Alternative forms of crop nutrition will be under the spotlight at Cereals 2005. Paul Spackman looks at what the host farming company is doing already and what”s on display at the event.
TIGHTER CONTROLS on waste going into landfill and pressure on artificial fertiliser prices mean alternative sources of crop nutrition are an increasingly attractive option, according to Cereals 2005 host Velcourt.
Changes to landfill legislation in December will ban the dumping of class three waste, such as catering waste, in landfill. Velcourt”s Keith Norman believes conversion to a fertiliser in slurry or pellet form could offer a potential solution to waste management problems and provide farmers with a cheaper source of fertiliser.
The firm”s farms director Douglas Inglis agrees. “Increasing landfill taxes and restrictions on sewage sludge mean there is only really one place it can go – onto the land.”
Using local council composted green garden waste as a source of fertiliser is one such option, already being used by Matt Gregory, who manages Velcourt”s 930ha Greenwell Farms, near Orford, Suffolk.
“For the past three years we have been part of a trial looking at varying rates of compost from 0-100 tonnes/ha to see what the nutrient and soil organic matter benefit is.”
Results so far show that where compost is used, organic matter levels have increased by 2-4 %.
Nitrogen rates can potentially be cut by 20-30kg/ha – something that will be tried this season, he adds.
Compost increases the water holding capacity of the soil, therefore it is only irrigated crops on light land with a high sand content that tend to show the real yield benefits, especially when applications are greater than 50t/ha. “Because compost is a waste product, we need to have approval to use it – especially on veg.”
While improving organic matter content has helped soil workability, the effects haven”t been great enough to change working practices at present, he says.
Fellow Velcourt farm manager Mark Wells agrees on the importance of improving organic matter levels. On his 400ha arable and dairy farm at Ixworth, near Bury St Edmunds, farmyard manure is applied to both maize and sugar beet land.
When applied at a rate of 15t/ha, the manure provides about 90kg/ha of nitrogen – based on RB209 re-commendations.
But while only about 10% of this is available in year one, it acts as an excellent soil conditioner, putting organic matter back into the sandy loam soil, he adds.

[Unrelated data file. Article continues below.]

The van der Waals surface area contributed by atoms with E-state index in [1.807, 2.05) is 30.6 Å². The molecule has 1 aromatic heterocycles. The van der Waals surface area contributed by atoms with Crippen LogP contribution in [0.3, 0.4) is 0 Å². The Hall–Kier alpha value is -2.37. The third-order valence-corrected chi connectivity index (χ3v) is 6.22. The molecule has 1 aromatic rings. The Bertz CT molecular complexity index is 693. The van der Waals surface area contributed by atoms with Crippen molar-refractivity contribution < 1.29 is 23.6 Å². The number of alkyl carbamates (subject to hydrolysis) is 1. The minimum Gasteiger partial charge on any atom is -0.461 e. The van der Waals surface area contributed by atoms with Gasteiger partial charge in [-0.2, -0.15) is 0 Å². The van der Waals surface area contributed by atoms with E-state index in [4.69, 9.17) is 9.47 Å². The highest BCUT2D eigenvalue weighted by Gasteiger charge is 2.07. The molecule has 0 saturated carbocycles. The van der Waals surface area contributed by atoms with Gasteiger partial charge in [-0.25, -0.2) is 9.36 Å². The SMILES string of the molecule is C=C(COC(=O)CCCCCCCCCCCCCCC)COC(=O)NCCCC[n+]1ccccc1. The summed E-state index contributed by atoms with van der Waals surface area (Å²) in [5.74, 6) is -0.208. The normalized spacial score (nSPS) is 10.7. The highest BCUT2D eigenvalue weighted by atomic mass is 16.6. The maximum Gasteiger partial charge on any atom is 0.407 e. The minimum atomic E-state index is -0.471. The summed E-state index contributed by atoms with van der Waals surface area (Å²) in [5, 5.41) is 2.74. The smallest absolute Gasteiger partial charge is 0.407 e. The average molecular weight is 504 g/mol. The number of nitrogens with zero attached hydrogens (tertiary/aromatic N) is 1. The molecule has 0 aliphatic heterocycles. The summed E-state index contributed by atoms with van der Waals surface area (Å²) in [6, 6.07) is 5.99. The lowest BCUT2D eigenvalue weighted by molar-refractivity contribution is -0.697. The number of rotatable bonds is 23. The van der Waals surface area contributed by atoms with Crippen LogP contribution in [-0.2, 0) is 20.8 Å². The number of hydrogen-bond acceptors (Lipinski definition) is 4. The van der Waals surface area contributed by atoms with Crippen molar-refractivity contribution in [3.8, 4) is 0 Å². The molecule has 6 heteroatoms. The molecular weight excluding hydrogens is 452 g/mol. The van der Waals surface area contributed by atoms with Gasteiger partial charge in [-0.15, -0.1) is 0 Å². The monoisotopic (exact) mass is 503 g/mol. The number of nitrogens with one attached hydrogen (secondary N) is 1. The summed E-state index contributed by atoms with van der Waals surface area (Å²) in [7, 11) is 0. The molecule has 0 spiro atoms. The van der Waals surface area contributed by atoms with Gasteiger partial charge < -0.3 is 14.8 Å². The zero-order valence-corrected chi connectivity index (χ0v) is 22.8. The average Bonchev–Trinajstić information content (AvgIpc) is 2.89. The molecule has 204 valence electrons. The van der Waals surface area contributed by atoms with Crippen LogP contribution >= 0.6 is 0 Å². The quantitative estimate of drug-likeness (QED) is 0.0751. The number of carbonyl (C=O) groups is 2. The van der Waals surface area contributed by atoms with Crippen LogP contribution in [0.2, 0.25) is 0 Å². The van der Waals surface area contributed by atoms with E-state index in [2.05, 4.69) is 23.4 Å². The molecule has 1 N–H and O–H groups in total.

“It”s a good, cheap, available product and has definitely improved workability on the heavier land.”
All growers should pay attention to the nutrient status of soils to maximise productivity in the long term, adds Mr Norman. “It”s simply no use having a short-term rape and pillage approach.”
He suggests growers have a comprehensive audit done by an independent consultant to identify the status of soils, from micro nutrient content to cation exchange capacity.
Anyone wanting to use waste products as a fertiliser source will need to undertake such an audit as a matter of course, adds Mr Gregory. A test can typically cost between 75-100, but can be justified as it removes the guess work from soil management decisions.
Spotlight on the latest technical innovations
Throughout the build-up to Cereals 2005 on June 15 and 16, near Royston, Herts, farmers weekly and FWi are working with hosts Velcourt to give you a behind the scenes look at the latest technical innovations on show.
Four leading nitrogen application models will be tested against each other – Rothamsted”s Sundial, Yara”s N-Plan, the Kemira Growhow package and the PLANET software. Initial results have found recommended N rates varied by up to 100kg/ha across the models – some of which can be put down to the amount of information fed into each one, says Velcourt”s Paul Cartwright.
Also under the spotlight is the biological conversion of catering waste to fertiliser at temperatures which sterilise any dangerous pathogens, says the firm”s Keith Norman.
“At present, the end product comes as a slurry, but studies are now looking at dehydrating this to pellet form. Nitrogen contents are quite low – around 4% – but it is hoped this can be increased to over 20%.”
Velcourt is also looking into biofortifying wheat with selenium amended fertilisers to enrich bread products. Selenium has a host of health benefits, including improving male fertility and reducing the risk of breast and prostate cancer, says Mr Norman.
Adding slow release agents to liquid fertiliser will also be looked at. “Slow release N on sandy land that is growing vegetable crops under fleece has given us an extra two weeks of N,” says Suffolk farmer Matt Gregory. But Velcourt”s Douglas Inglis reminds growers that N release will be primarily determined by soil temperature – as temperatures increase, more N becomes available.